Judge rules Kentucky county liable for handcuffed children
FRANKFORT, Ky. (AP) — A federal judge says it was unreasonable for a Kentucky sheriff’s deputy to handcuff two unruly elementary school students and says the county government is liable for the officer’s conduct.
The lawsuit was filed by the parents of two children, an 8-year-old boy and a 9-year-old girl, identified in court documents only by their initials. In 2014, both children were handcuffed in separate incidents at separate schools after officials called for assistance from Kevin Sumner, a Kenton County Sheriff’s deputy and a school resource officer.
The lawsuit and an accompanying video uploaded to YouTube by the ACLU ignited a nationwide debate about school discipline. The video, captured by a teacher, showed the boy handcuffed above his elbows and squirming in a chair with his arms behind his back while crying that he was in pain.
Both students had been hitting and kicking school officials. But U.S. District Judge William O. Bertelsman noted neither child weighed more than 56 pounds and said Sumner’s handcuffing was “unreasonable and constituted excessive force as a matter of law.”
“We knew this was unconstitutional behavior. Anyone who viewed the video could see it was tantamount to torture,” said Claudia Center, senior staff attorney for the American Civil Liberties Union’s Disability Rights Program.
While the judge ruled while the county is liable, he said the deputy is not. But the ruling is not yet final. The next step is to set a trial date to decide how much the county government has to pay. Once that trial is complete and a final order has been issued, the appeals process begins.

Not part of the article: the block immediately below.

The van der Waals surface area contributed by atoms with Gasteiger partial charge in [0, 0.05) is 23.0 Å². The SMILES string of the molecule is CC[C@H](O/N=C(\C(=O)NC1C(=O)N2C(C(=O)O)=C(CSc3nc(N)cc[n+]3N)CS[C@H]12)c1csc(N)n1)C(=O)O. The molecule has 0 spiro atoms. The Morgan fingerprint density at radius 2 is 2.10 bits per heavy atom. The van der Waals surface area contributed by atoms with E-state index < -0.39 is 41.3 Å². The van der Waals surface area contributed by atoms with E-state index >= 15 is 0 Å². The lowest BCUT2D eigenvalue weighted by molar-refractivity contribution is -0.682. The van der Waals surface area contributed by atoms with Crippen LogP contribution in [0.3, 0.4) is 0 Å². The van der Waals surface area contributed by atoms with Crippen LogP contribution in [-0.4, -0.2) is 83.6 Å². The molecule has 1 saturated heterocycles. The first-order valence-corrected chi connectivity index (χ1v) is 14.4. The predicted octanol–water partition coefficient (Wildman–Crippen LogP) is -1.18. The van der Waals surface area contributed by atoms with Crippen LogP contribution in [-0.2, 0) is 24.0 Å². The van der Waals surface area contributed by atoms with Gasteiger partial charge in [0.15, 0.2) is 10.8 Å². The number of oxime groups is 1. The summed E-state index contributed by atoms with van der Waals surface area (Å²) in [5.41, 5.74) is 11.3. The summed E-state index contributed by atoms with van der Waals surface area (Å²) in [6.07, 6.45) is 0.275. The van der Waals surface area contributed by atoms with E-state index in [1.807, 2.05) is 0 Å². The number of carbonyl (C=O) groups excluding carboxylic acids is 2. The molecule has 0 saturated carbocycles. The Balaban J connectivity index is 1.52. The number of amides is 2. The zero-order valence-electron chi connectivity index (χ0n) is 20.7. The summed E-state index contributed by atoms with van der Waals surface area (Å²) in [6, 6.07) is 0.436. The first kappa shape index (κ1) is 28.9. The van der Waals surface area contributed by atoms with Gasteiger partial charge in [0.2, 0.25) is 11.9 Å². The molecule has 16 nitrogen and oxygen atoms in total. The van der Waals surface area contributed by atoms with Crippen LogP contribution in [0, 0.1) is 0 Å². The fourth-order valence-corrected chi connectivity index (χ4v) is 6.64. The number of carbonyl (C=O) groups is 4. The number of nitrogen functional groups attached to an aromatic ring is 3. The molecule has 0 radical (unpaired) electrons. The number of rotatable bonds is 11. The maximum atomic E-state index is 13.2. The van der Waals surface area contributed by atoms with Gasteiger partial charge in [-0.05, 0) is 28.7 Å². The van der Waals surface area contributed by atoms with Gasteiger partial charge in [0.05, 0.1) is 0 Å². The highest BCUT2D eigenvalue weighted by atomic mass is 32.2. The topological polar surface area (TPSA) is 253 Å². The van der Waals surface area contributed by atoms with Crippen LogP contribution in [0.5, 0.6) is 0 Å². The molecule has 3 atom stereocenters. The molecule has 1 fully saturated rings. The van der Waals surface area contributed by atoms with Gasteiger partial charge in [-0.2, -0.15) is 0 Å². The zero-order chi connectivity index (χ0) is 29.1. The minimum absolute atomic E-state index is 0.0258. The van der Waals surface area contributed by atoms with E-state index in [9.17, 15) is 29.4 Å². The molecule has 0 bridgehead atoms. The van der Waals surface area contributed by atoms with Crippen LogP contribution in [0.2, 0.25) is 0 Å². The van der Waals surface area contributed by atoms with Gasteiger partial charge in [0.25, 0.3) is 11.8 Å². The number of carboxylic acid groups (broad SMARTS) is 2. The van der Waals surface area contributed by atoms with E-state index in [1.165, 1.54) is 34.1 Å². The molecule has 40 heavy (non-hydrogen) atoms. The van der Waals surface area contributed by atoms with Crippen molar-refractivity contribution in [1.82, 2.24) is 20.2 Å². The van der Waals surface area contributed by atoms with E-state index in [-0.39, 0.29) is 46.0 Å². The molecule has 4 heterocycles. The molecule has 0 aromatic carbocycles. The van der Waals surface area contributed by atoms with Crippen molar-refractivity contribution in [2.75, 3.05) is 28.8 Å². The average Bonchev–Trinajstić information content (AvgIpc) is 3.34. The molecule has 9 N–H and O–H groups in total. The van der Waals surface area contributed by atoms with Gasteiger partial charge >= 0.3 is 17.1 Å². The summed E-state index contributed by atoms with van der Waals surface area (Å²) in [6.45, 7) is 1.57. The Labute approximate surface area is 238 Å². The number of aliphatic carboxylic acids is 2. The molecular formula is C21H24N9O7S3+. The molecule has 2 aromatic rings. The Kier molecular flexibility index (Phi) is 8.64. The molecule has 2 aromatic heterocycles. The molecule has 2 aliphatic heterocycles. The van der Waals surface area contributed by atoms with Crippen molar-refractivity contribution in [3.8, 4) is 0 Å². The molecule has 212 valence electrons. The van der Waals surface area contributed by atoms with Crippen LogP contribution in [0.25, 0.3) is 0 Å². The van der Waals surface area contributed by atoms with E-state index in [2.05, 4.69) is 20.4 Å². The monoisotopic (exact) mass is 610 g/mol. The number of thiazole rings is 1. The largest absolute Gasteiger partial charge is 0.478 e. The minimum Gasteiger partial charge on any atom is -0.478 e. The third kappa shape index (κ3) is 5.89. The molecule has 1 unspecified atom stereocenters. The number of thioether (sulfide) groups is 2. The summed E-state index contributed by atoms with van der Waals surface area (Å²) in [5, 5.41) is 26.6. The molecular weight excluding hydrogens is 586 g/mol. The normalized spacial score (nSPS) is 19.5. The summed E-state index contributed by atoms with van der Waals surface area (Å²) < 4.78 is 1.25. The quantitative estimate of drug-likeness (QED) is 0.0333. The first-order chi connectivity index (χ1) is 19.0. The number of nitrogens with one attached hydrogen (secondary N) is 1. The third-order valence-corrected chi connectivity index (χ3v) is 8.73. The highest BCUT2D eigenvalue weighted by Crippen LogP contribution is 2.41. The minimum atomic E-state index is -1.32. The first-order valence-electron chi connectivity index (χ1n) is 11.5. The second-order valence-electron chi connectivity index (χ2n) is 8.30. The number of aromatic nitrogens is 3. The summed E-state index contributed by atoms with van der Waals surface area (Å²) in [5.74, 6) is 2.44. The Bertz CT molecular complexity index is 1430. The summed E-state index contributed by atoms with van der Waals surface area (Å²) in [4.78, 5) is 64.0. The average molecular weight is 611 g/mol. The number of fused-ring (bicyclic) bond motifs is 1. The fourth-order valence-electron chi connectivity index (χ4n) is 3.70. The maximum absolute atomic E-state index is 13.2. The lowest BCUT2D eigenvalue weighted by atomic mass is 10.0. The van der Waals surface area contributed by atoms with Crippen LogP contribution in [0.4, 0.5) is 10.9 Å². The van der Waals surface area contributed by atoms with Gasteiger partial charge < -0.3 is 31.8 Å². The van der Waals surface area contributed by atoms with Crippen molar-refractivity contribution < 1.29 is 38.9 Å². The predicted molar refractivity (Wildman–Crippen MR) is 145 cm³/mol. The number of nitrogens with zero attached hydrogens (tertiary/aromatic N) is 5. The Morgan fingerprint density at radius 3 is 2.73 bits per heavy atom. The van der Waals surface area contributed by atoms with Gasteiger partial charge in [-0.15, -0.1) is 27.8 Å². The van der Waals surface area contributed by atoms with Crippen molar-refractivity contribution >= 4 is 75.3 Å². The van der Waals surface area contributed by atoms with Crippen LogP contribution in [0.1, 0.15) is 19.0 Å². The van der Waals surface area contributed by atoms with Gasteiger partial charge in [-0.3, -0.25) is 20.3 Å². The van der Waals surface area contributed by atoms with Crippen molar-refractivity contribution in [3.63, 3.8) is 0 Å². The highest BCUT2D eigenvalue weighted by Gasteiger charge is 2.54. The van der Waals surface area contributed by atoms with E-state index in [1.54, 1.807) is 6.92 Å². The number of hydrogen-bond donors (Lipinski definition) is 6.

Both children had been diagnosed with attention deficit hyperactivity disorder. The 8-year-old boy attended regular classes at Latonia Elementary School in Covington. School officials did not know of his diagnosis at the time he was handcuffed. Officials at Covington’s John G. Carlisle Elementary School knew of the 9-year-old girl’s diagnosis and had a plan in place for her education, but the plan did not address behavior problems.
In the case of the boy, school officials say they decided to ask the sheriff’s deputy for help because they could not stop the child from hitting and kicking despite using several restraint techniques.
The girl was handcuffed twice in one month. In one instance, school officials said she was angry because she refused to give up some toys she had brought to school that were against the rules. School officials put the girl in a “calm room,” but said she continued kicking, hitting and blowing mucus. She also tried to bite a principal and an assistant principal, officials said.
Chris Nordloh, an attorney representing Kenton County, noted neither student was injured from the handcuffs. He said there are no perfect options for restraining combative students when it becomes necessary, noting school officials had tried numerous methods with no success.
“Nobody in this case disagrees that restraints are usually more effective and safer than physical force,” Nordloh said.
While noting the children were combative, the judge said the students’ “age and stature ... is highly relevant.”
“While Sumner testified that (the child) swung his elbow towards Sumner, such can hardly be considered a serious physical threat from an unarmed, 54-pound eight-year-old child,” Bertelsman wrote.